Scientists have revealed that neurochemicals in the fly brain and the human brain evolved from a common ancestral molecule, despite having very different structures.
Starfish Asterias rubens. Credit: Ray Crundwell.
Cells in our nervous system, or neurons, communicate with other cells by releasing chemical messengers, which bind to receptor proteins on neighbouring cells and change their activity. Neuropeptides are one type of chemical messenger used by neurons to communicate.
In the new study, researchers explored the evolutionary origin of the PrRP-type and sNPF-type neuropeptides, found in humans and flies respectively, by investigating if they are present in the common European starfish Asterias rubens.
Starfish and other echinoderms, such as sea urchins and sea cucumbers, are more closely related to humans than other more commonly studied invertebrates like insects and therefore provide a good model to study how molecules have evolved over hundreds of millions of years.
The research team showed that starfish have a PrRP-type neuropeptide that binds to a receptor that is very similar to the fly sNPF receptor. This discovery indicates that the fly and human neuropeptides evolved from the same molecule, which would have been present in the brains of animals that lived around half-a-billion years ago.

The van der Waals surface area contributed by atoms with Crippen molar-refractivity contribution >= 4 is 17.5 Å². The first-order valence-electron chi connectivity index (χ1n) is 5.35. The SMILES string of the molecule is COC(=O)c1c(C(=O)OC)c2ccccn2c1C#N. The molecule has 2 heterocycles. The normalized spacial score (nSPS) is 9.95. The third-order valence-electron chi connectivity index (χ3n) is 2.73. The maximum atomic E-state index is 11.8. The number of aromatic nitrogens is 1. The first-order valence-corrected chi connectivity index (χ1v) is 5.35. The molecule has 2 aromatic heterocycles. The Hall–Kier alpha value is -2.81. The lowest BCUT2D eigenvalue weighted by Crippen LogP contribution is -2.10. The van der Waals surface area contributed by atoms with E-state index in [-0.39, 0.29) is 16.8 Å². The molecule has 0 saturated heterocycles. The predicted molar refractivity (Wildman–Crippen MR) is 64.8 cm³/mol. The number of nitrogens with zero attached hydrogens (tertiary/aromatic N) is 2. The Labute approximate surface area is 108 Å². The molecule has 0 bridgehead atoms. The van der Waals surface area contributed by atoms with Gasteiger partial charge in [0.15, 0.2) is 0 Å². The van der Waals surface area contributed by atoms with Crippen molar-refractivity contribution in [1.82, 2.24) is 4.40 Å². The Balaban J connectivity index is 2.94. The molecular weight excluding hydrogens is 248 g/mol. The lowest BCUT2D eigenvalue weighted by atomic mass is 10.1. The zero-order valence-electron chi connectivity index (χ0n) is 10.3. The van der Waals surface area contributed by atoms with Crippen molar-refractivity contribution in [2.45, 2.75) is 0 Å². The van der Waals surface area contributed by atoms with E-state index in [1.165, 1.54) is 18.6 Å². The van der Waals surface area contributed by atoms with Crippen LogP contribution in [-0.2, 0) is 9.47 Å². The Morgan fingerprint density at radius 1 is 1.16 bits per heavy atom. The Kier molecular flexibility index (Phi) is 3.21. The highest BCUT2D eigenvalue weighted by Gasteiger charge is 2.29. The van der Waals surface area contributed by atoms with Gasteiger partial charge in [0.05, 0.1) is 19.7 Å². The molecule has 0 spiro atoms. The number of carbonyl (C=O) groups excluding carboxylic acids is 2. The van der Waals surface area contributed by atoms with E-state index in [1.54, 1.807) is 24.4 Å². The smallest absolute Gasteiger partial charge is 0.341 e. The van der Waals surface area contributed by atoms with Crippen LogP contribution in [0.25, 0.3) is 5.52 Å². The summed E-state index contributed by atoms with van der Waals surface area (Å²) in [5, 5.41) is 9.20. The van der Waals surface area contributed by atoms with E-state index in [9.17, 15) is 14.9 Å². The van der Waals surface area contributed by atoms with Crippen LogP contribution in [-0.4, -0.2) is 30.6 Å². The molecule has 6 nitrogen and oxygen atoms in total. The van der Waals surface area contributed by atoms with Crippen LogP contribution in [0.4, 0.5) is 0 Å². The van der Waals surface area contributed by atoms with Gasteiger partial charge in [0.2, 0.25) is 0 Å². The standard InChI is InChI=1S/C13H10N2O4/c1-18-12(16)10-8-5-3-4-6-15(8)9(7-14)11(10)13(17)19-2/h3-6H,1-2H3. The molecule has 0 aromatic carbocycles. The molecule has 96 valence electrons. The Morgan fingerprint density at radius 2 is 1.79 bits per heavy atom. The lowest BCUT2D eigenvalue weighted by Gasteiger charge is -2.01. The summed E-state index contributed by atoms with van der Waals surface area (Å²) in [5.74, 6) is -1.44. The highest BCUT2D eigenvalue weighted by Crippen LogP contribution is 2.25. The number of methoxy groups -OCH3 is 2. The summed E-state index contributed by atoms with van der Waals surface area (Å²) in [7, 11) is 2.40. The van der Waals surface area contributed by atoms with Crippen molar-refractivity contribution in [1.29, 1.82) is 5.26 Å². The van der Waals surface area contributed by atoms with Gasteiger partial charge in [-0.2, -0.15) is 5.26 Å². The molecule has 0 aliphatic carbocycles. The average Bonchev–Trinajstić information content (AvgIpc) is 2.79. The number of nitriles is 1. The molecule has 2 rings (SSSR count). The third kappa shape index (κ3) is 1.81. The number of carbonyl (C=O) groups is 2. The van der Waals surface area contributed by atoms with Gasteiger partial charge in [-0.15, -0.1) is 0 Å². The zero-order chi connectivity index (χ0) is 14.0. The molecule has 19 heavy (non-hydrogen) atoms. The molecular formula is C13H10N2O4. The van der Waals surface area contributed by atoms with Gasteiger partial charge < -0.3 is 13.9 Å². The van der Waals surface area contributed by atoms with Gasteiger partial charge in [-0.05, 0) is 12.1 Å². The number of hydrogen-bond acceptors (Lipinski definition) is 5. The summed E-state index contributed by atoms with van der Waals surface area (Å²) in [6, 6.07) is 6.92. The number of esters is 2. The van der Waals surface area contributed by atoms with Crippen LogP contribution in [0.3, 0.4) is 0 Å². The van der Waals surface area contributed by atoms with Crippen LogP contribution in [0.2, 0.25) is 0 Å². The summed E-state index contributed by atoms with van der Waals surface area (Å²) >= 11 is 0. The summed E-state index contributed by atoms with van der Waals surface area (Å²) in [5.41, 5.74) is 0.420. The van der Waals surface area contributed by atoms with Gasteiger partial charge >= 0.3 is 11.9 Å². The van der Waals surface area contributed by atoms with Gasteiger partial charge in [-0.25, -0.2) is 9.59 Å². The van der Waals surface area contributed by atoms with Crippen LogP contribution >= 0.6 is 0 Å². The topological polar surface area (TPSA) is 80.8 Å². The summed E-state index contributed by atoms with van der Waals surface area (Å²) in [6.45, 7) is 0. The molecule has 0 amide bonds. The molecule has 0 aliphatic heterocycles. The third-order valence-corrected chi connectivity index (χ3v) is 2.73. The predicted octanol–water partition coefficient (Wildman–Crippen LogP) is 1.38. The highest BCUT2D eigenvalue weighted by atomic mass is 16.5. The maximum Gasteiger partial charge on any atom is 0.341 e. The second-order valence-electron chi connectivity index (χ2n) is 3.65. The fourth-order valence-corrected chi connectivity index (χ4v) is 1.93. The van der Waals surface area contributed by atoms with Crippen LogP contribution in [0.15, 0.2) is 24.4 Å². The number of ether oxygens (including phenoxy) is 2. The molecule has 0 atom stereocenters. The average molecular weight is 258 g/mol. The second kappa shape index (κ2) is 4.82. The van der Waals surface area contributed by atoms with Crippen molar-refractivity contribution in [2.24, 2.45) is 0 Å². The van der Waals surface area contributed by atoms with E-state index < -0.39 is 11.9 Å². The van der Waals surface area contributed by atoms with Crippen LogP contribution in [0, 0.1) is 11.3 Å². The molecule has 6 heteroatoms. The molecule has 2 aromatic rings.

Dr. Luis Yañez-Guerra, one of two lead authors of the study said: “Discovering PrRP/sNPF-type signalling in starfish has proved that human PrRP and fly sNPF evolved from a common ancestral molecule, which is an important new contribution to our knowledge of neuropeptide evolution.”
Dr. Xingxing Zhong, the other lead author, added: “As we learn more about the functions of sNPF/PrRP-type neuropeptides in all sorts of invertebrates - not only flies, but also starfish, snails, worms – it could help us discover potential medically important functions of PrRP in humans.”
Previous studies have revealed that neuropeptides have important roles in regulating animal behaviours including feeding, reproduction and social behaviour. For example, research from scientists at Queen Mary found that another neuropeptide, asterotocin, causes starfish to turn their stomach inside out to feed.
Professor Maurice Elphick, Professor of Physiology and Neuroscience at Queen Mary who coordinated the study, concludes: “PrRP has been shown to inhibit feeding in mammals so it could provide a basis for new treatments for obesity. We don’t yet know what the roles of this type of neuropeptide are in starfish, but this is something we are working on and it would be interesting if it is also able to inhibit feeding.”